Mr. Speaker, I am pleased to rise in this House to speak to Bill C-23 at third reading.
As my Liberal colleague mentioned, I have done considerable work on this bill. I thought that nuclear energy was a very serious matter, and that, since the old act had been around for 50 years, a great deal of attention would have to be given to improving it.
I would like to take this opportunity to explain my point of view, which is that Bill C-23 will have to be transparent so things can be put in context.
While the existing act encompasses both the regulatory and developmental aspects of nuclear activities, this enactment disconnects the two functions, provides a distinct identity to the regulatory agency. It replaces the Atomic Energy Control Board with the Canadian Nuclear Safety Commission, underlining its separate role from that of Atomic Energy of Canada Ltd. The role of the latter agency is to promote the sale of CANDU reactors, among other things. It also oversees the federal research, development and marketing organization for nuclear and atomic energy.
Since the act was first adopted in 1946, the mandate of the regulatory agency has evolved from one chiefly concerned with national security to one which focuses primarily on the control of the health and environmental safety consequences of nuclear activities.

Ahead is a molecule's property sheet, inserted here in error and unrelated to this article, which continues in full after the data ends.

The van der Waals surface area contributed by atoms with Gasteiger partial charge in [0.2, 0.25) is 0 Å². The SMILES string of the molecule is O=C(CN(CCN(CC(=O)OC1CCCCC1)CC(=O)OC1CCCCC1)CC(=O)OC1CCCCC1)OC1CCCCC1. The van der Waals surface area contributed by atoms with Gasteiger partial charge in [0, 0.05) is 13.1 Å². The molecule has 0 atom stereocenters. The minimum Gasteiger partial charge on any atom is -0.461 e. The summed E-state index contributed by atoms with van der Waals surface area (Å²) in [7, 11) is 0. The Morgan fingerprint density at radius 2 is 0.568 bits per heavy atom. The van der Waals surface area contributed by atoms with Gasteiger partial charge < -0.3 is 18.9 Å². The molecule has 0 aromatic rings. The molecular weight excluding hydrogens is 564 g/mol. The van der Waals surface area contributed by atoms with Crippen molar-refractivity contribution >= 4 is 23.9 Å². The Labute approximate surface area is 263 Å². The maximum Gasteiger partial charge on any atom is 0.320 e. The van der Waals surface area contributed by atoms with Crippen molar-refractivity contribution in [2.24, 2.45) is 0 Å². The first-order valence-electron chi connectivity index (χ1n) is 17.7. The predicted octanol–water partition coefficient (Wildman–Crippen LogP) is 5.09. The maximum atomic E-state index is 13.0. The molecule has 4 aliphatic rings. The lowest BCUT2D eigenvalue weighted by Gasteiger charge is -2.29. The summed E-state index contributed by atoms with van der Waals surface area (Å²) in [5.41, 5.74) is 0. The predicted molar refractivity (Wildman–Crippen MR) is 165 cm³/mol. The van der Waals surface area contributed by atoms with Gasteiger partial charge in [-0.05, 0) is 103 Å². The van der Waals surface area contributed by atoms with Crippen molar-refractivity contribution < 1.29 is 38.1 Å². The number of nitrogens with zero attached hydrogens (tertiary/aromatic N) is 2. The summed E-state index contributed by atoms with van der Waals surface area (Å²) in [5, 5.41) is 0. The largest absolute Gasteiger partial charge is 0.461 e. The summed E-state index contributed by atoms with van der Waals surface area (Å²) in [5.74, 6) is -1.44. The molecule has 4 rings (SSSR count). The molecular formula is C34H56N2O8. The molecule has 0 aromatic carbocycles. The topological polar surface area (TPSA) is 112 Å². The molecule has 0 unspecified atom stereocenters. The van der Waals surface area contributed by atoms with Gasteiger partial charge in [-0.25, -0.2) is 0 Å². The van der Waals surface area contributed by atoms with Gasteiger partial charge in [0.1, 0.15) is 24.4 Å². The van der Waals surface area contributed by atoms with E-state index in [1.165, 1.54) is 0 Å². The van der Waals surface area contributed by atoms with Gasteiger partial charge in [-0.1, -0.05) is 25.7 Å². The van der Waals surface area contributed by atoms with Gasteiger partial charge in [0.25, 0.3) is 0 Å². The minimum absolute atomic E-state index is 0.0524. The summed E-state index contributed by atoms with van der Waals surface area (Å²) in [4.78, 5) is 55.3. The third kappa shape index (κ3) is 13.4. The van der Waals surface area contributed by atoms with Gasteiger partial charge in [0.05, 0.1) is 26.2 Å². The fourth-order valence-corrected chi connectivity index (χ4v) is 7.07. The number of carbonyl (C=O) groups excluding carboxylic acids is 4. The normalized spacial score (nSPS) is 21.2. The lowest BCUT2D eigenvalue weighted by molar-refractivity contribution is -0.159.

This enactment provides the Canadian Nuclear Safety Commission with a mandate to establish and enforce national standards in
this area. It also establishes a basis for implementing Canada's policy of fulfilling its obligations with respect to the non-proliferation of nuclear weapons.
This new philosophy underlying Bill C-23 establishes a very reasonable basis for attaining objectives, but perhaps not enough time has been allowed to take a 50-year-old enactment and turn it into a modern piece of legislation. It must be remembered that the bill replaces a 50-year-old enactment dealing primarily with national security. It must be kept in mind that in 1950, after World War II, there was more interest in linking nuclear energy with bombs for war time use. Gradually the desire developed to show Canadians that this energy could also be a safe, easily produced, low cost, clean energy source.
Mr. Speaker, there are not many of us here, and the House is not really paying much attention. In light of the events that have taken place, and in order to continue this debate in a more serious manner, I therefore move:
That the House do now adjourn.
Is it the pleasure of the House to adopt the motion?